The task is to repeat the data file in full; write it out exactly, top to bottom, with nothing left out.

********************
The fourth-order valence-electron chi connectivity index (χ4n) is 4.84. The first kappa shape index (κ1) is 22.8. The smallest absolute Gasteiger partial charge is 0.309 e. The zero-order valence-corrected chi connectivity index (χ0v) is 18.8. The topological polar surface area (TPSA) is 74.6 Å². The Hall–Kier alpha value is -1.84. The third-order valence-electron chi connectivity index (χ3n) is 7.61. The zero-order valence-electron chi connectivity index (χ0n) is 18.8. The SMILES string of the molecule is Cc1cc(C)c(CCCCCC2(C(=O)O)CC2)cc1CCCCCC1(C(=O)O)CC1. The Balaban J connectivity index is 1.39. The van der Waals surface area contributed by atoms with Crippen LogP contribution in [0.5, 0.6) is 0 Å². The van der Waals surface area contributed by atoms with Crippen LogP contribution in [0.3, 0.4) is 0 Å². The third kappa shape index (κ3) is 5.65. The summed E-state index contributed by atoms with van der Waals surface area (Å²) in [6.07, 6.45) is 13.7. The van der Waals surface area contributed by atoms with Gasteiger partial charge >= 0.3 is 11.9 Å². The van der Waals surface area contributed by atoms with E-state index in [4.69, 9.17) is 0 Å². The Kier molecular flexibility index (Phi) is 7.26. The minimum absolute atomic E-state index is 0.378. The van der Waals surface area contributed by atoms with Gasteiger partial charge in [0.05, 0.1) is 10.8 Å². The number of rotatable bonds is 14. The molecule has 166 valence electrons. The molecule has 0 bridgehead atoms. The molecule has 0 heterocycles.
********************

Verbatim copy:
The fourth-order valence-electron chi connectivity index (χ4n) is 4.84. The first kappa shape index (κ1) is 22.8. The smallest absolute Gasteiger partial charge is 0.309 e. The zero-order valence-corrected chi connectivity index (χ0v) is 18.8. The topological polar surface area (TPSA) is 74.6 Å². The Hall–Kier alpha value is -1.84. The third-order valence-electron chi connectivity index (χ3n) is 7.61. The zero-order valence-electron chi connectivity index (χ0n) is 18.8. The SMILES string of the molecule is Cc1cc(C)c(CCCCCC2(C(=O)O)CC2)cc1CCCCCC1(C(=O)O)CC1. The Balaban J connectivity index is 1.39. The van der Waals surface area contributed by atoms with Crippen LogP contribution in [0.5, 0.6) is 0 Å². The van der Waals surface area contributed by atoms with Crippen LogP contribution in [0.3, 0.4) is 0 Å². The third kappa shape index (κ3) is 5.65. The summed E-state index contributed by atoms with van der Waals surface area (Å²) in [6.07, 6.45) is 13.7. The van der Waals surface area contributed by atoms with Gasteiger partial charge >= 0.3 is 11.9 Å². The van der Waals surface area contributed by atoms with E-state index in [4.69, 9.17) is 0 Å². The Kier molecular flexibility index (Phi) is 7.26. The minimum absolute atomic E-state index is 0.378. The van der Waals surface area contributed by atoms with Gasteiger partial charge in [0.05, 0.1) is 10.8 Å². The number of rotatable bonds is 14. The molecule has 166 valence electrons. The molecule has 0 bridgehead atoms. The molecule has 0 heterocycles.